What are the symptoms of breast cancer?
The most common symptoms of breast cancer are a lump in the breast, an abnormal thickening of the breast or a change in the shape or color of the breast. Finding a lump or change in your breast does not necessarily mean you have breast cancer.
You should see a doctor right away if you experience any of these symptoms:
- Any new, hard lump or thickening in any part of the breast
- Change in breast size or shape
- Dimpling or puckering of the skin
- Swelling, redness or warmth that does not go away
- Pain in one spot that does not vary with your monthly cycle
- Pulling in of the nipple
- Nipple discharge that starts suddenly and appears only in one breast
- An itchy, sore, or scaling area on one nipple
Note: You may or may not experience pain with these breast changes.
What are the basic breast health steps?
- Monthly breast self-examination beginning by age 20
- Clinical breast examinations at least every three years beginning at age 20 and annually after age 40
- Annual screening mammography beginning at age 40
Women under age 40, with a family history of breast cancer and other concerns about their personal risks, should consult a trained medical professional about risk assessment and when to begin screening mammography.
What is a breast self-examination?
The best time to do a breast self-examination (BSE) is the same time each month; for menstruating women, it should be performed after the menstrual period has ended when the breasts are less tender. For post-menopausal women, it should be performed at the same time each month. For information on how to do a proper self-examination, contact Saint Alphonsus Breast Care Center for free instructions.
What is a clinical breast exam?
A clinical breast exam (CBE) is performed by a trained medical professional. It includes visual examination and palpation (feeling) of the entire breast and underarm area, and is performed in both sitting and lying down positions. It is important for women to have both a clinical breast examination and mammogram each year.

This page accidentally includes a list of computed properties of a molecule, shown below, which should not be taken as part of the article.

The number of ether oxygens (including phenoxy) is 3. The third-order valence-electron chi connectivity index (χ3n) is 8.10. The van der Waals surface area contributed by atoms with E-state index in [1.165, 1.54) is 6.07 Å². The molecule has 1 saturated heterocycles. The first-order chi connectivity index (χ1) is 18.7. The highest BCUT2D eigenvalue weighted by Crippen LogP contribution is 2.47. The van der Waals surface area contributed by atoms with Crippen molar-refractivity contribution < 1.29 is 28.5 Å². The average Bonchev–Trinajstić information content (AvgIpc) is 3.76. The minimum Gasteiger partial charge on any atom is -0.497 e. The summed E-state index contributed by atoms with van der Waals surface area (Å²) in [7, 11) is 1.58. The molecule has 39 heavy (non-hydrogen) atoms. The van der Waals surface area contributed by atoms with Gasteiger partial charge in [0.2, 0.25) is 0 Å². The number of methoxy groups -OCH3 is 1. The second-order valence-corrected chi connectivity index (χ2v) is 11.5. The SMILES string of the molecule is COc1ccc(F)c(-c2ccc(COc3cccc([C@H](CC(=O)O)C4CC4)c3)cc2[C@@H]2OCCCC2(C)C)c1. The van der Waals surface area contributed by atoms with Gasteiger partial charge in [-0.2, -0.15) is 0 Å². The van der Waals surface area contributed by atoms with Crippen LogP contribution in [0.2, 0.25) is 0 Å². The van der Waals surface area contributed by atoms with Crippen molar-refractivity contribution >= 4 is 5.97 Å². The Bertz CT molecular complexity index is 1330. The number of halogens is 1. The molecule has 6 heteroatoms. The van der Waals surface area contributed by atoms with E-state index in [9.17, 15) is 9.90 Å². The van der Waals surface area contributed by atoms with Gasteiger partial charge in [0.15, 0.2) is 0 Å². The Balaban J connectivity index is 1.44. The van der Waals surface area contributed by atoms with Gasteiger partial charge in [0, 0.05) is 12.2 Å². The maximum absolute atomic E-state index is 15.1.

What is a mammogram?
A mammogram is an x-ray of the breast. A screening mammogram is used to look for breast disease in women who appear to have no breast problems. This screening tool is widely available, and it can detect breast cancer at its earliest and most treatable stages. A diagnostic mammogram is used to evaluate a woman with a breast problem/symptom or an abnormal finding on a screening mammogram.
The diagnostic mammogram will be focused on the area where there appears to be abnormal tissue. It is performed under the direct supervision of a mammographic-certified radiologist.
Will the mammogram be uncomfortable?
During a mammogram, the breast is compressed between two plates for a few seconds while x-rays are taken. Although this may cause discomfort, compression is necessary to get a quality mammogram. You may decrease this discomfort by scheduling your exam a few days after your menstrual period. If you are on hormone therapy, try scheduling before you start your monthly cycle of medication.
During the procedure, very low levels of radiation are used. While many people are worried about exposure to x-rays, the low level of radiation used for mammograms does not significantly increase the risk of breast cancer. For example, one mammogram exposes a woman to roughly the same amount of radiation as flying from New York to California on a jet plane.
We suggest that you dress comfortably and wear a top that is easy to remove, as you will be asked to undress to the waist. Refrain from using any types of powders, deodorants or creams on your underarms or breasts. These can interfere with a clear X-ray.
Will I need other tests?
In some cases the results of the mammogram can be unclear or show reason for concern. In these cases, the radiologist will recommend an ultrasound or special mammogram. Further care might include core or excisional biopsy. It is important to determine the true nature of any abnormality so that appropriate care can be given.
How do I schedule my mammogram?
You may contact Saint Alphonsus directly or be referred by your physician. Appointments are available weekdays and evenings, Monday through Friday. Please call 208-367-3336 for appointments. We are located at 6200 West Emerald, on the Saint Alphonsus campus in Boise.
What categorizes a woman as having an increased risk for breast cancer?
There are certain characteristics (genetic, environmental and behavioral) which can increase a woman's risk for breast cancer. Having these characteristics or exposures does not mean that a woman will get breast cancer. It does, however, guide healthcare providers in the education and screening of certain women.
The following characteristics have been found to be associated with a higher incidence of breast cancer:
- One or more first-degree relatives with breast cancer
- Early menarche (before age 13)
- Childbearing at a late age (after 30), or no childbearing at all
- Late menopause (after age 55)
- Past or present use of post menopausal hormone replacement therapy (including estrogens and/or progestins)
- Previous DCIS (ductal carcinoma in situ), LCIS (lobular carcinoma in situ) or atypical hyperplasia
- Alcohol use (1 or more drinks daily)
- Past or present use of tobacco
- Diet low in fruits and vegetables
- Personal history of breast cancer